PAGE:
Posted by Jonathan J. Miller -Wednesday, March 21, 2012, 9:43 AM
[click to expand]
When I was contacted to do yesterday’s Bloomberg interview, a by-product of the producer’s call was to show the affordability of housing to Wall Street. We never covered it in the interview and I was (self) taught never to waste a good charting opportunity.
While there is no reliable causation measure of bonus size to Manhattan housing prices there has long been a connection (i.e. common sense). I took the Manhattan annual average sales price for the past 20 years and compared it to the average annual Wall Street bonus per person. The resulting multiplier shows some element of affordability: the higher the multiplier, the less affordable Manhattan housing is.
I realize there are disclaimers needed in doing this including:
- With the regulatory overlay from DC rising, bonuses are becoming smaller relative to overall compensation.
- Not everyone on Wall Street getting a bonus lives in Manhattan (but a
disproportional amount probably do).
- Bonus income is just less than half of total Wall Street compensation.
- Post-Lehman saw higher share of deferred bonus over cash.
- Wall Street total comp only accounts for about 25% of total NYC wages.
- Foreign buyers and Fortune 500 type executives have picked up some of the Wall Street slack.
With those disclaimers aside or perhaps because of them, the chart shows:
- The 20 year trend shows greater affordability over time but significant volatility along the way.
- Post-Lehman the multiplier shows slightly weakening affordability (despite falling interest rates).
- The early 1990’s recession, 2001 recession and 2008 credit crunch/recession all showed sharp reductions in affordability (higher multiplier).
- The 20 year average annual multiplier is 9.9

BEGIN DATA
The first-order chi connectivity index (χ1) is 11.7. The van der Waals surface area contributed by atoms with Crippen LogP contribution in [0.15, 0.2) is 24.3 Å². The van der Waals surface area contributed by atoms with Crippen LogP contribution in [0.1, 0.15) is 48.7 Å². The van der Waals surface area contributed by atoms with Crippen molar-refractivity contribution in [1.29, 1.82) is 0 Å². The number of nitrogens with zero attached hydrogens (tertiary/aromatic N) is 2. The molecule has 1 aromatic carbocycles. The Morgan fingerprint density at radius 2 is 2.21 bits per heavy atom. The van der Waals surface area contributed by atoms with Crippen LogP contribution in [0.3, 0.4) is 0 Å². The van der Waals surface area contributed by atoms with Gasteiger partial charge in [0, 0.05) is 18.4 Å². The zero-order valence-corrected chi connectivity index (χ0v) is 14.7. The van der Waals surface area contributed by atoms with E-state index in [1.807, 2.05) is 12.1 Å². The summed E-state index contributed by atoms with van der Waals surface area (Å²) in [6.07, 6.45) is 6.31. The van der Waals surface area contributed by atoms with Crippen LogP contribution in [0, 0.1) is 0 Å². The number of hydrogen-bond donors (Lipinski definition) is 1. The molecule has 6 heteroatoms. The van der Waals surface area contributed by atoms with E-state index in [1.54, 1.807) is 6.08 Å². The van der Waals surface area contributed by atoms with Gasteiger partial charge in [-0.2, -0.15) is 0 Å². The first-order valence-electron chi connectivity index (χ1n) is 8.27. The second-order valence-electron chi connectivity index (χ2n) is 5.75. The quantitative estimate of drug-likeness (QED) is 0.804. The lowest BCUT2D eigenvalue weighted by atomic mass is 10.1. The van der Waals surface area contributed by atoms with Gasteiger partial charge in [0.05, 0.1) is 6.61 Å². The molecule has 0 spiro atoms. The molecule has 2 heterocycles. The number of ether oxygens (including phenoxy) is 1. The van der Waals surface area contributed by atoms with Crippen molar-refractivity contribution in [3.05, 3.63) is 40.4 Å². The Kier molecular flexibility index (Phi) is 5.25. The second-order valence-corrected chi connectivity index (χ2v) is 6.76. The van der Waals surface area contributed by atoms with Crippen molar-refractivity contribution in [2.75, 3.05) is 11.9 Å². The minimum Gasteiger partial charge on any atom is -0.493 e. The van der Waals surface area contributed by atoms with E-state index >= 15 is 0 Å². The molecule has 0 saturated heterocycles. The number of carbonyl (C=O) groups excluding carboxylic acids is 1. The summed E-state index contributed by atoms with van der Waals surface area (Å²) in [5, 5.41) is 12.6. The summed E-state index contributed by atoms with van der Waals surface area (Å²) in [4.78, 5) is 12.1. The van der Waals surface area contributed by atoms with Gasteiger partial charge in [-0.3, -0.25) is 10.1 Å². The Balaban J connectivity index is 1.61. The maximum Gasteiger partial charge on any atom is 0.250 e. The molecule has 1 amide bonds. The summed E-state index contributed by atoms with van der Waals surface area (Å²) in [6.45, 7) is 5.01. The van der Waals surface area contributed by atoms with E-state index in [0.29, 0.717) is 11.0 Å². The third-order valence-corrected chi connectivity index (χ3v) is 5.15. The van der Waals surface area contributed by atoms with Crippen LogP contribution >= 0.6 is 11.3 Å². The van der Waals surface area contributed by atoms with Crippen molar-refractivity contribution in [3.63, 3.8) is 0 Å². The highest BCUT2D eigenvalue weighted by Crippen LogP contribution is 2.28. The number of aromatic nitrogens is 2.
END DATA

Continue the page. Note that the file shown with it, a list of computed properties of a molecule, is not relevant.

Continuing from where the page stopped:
Given the fact that sales contract activity seems to be ahead of last year, prices remain stable, foreign buyers continue to participate in large numbers and the economy is grinding towards improvement in the region, the decline in bonuses doesn’t appear to be a huge deal for the housing market at this point. Certainly not helpful but perhaps can be characterized as having a nominal impact on the market – if you believe this methodology.
- Manhattan Bonus to Price Multiplier [Miller Samuel]
- [In The Media] Bloomberg Television’s “Street Smart” 3-20-12 [Matrix]
- Wall Street Comp’s Influence On Luxury Housing Prices [Matrix]
Posted by Jonathan J. Miller -Tuesday, March 13, 2012, 12:54 PM
As shown in the above Bloomberg chart based on our Manhattan data and the NYS Comptroller’s, Wall Street Comp/person and the Manhattan luxury market show similar trending. Not speaking to causation here.
Bad news for sellers? So the logic follows that with a decline in compensation per person in 2011 – largely from a poor second half 2011 performance, luxury prices could slip a bit in 2012 and perhaps the following year if things continue as they were. I said:
“People are making decisions a year or more down the road because they’re getting their deferred cash,” he said. “We may see a little weakness in 2012,” and “next year could be weaker based on this trend of lower compensation.”